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B.J. Widick

In the Labor Unions

(27 June 1939)

From Socialist Appeal, Vol. III No. 45, 27 June 1939, p. 2.
Transcribed & marked up by Einde O’ Callaghan for the Encyclopaedia of Trotskyism On-Line (ETOL).

We know some unemployed railroad workers in Astoria, New York, who will be especially interested in the following item we picked up in Cleveland, Ohio, this week.

The convention of the Brotherhood of Railroad Trainmen is still going on. Its cost is now nearly $1,000,000. By the time the convention adjourns, over one million bucks will have been used from the union treasury for convention expenses! That’s more dough than the C.I.O. used to organize the auto industry!

Set-Back for Whitney

By the way, President A.P. Whitney took some severe setbacks at this convention. George W. Anderson, secretary-treasurer, who blasted the extravagance of the Whitney regime as reported previously in the Socialist Appeal, was re elected to his post.

Whitney defeated Charles H. Smith for presidency. He was shocked to find opposition to his office. Whitney’s attempt to get Smith defeated subsequently for the position of vice-president which he had held, was unsuccessful. J.A. Farquharson, editor of the Railroad Trainmen and national legislative representative of the brotherhood, another Whitney opponent, was also re-elected.

The climax in many respects came when 300 anti-Whitney delegates held a special dinner and dance to honor opposition leaders this week.

Whitney’s attempt to achieve dictatorial control of the Brotherhood has collapsed. Unfortunately, the opposition is no more progressive on most issues than Whitney. The worst aspect of the railroad unions is the huge bureaucracy set up which eats the finances of the unions and weighs them down into impotency. This convention illustrates the fact strikingly.

Technological Progress

An idea of what technological development and subsequent unemployment mean to a worker was furnished by a tire builder who reports the following:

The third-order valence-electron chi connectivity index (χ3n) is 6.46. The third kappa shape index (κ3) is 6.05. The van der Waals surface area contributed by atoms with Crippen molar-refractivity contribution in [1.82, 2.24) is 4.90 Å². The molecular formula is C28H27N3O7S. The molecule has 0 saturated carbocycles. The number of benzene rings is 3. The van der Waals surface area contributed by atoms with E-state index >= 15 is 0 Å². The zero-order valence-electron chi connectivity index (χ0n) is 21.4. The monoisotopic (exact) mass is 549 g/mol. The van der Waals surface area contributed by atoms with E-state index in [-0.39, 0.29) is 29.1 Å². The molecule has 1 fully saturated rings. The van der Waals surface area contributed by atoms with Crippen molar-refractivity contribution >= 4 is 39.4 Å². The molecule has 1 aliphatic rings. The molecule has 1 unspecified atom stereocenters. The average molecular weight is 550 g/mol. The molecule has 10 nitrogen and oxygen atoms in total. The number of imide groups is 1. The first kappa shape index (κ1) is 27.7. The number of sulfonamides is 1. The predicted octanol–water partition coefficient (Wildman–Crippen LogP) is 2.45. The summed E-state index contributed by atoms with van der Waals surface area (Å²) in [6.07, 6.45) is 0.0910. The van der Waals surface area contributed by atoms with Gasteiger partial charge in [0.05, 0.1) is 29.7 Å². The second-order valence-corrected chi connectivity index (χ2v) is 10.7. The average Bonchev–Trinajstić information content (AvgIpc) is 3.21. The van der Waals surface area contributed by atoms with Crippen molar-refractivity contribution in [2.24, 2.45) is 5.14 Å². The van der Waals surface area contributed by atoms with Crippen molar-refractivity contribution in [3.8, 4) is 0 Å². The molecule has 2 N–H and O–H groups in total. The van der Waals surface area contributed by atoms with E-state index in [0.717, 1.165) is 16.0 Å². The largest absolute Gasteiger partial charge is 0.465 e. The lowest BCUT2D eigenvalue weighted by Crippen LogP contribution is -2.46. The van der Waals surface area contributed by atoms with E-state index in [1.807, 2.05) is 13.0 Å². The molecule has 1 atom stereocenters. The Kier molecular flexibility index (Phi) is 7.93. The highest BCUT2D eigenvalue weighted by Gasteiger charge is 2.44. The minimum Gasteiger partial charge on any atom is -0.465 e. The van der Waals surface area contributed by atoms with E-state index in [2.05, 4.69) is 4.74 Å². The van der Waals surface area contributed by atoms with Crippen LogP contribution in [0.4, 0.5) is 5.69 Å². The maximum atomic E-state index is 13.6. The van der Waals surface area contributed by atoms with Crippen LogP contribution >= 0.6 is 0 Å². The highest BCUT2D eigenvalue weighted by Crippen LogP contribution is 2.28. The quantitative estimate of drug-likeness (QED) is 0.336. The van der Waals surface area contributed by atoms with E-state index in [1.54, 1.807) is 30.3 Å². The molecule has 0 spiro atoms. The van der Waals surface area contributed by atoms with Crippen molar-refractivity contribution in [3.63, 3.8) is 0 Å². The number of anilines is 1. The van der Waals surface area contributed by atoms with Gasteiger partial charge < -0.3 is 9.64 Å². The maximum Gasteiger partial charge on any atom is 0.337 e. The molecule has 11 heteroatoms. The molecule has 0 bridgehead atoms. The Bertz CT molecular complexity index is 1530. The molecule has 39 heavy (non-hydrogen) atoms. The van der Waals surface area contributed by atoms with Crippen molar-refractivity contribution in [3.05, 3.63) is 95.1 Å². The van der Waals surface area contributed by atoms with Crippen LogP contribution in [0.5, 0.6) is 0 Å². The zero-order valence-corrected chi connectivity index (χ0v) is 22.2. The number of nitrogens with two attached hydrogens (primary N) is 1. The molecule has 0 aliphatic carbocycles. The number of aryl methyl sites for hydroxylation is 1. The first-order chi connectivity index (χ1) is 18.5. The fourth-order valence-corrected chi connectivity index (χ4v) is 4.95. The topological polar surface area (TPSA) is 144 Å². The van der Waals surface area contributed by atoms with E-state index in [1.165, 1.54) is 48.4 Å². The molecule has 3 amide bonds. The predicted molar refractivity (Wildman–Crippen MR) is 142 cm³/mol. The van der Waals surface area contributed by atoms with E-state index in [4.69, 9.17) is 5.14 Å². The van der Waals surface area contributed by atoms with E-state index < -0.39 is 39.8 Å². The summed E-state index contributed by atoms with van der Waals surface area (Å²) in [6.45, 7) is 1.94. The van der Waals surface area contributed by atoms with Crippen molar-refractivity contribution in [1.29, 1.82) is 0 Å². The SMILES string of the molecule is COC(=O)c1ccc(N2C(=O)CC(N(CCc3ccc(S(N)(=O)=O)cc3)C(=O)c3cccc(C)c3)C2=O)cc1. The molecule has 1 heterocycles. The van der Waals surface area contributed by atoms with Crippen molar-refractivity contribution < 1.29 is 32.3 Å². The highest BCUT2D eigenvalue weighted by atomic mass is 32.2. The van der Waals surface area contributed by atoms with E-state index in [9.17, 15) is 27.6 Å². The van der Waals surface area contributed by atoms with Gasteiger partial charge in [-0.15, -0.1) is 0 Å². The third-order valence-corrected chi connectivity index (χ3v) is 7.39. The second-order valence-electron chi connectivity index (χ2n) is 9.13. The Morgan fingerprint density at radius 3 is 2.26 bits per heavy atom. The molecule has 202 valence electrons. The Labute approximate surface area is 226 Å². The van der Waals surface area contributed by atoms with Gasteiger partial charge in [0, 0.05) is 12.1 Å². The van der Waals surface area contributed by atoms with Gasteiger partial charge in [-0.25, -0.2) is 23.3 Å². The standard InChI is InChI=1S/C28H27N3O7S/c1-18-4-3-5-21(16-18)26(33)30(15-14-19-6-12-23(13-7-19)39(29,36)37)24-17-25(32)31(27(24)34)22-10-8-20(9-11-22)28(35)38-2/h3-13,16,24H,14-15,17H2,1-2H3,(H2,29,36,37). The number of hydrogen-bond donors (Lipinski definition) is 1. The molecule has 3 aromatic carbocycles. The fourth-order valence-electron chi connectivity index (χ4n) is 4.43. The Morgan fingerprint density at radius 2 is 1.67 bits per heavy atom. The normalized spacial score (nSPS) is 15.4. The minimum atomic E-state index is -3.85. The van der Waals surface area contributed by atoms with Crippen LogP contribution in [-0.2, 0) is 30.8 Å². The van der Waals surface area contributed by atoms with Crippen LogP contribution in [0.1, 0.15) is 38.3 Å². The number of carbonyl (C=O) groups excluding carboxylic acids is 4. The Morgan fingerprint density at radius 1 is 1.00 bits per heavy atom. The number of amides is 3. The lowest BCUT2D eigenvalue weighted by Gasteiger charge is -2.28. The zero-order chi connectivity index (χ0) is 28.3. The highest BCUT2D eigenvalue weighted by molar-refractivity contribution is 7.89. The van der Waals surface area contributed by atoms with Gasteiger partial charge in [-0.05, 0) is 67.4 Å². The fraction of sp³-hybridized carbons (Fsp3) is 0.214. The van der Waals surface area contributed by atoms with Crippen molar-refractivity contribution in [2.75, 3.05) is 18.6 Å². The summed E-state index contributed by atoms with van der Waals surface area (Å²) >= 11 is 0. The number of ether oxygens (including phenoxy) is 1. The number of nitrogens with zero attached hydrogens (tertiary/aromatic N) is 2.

“Ten years ago I used to make 28 special size tires in a day’s work. I was making 56 of the same tires until recently. They had improved the machine and figured out in time-studies how to save operations that increased my work to the 56 tires.

“Now I am scheduled to make 180 of these tires in six hours with a new tire-building machine they are setting up! And this is in six hours! My pay isn’t any higher than it was ten years ago! Of course, installing this new machinery will mean that one tire builder can do the work of three. What happens to them? They can’t even get on W.P.A. anymore.”

Incidentally, this tirebuilder isn’t interested in the slogan 30–30 for himself. He makes more than $30 a week for a 30 hour week. What he wants to know is what can be done and how can it be done so that he gets the benefit of his increased work.

While there is a lingering resentment against the introduction of new machinery, most workers show their resentment against the right place, the bosses. The job of the union is te fight for the benefits that company gets from the new machinery. Much higher pay and much lower hours is the way to squeeze the benefit from the bosses.

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Last updated: 16 January 2016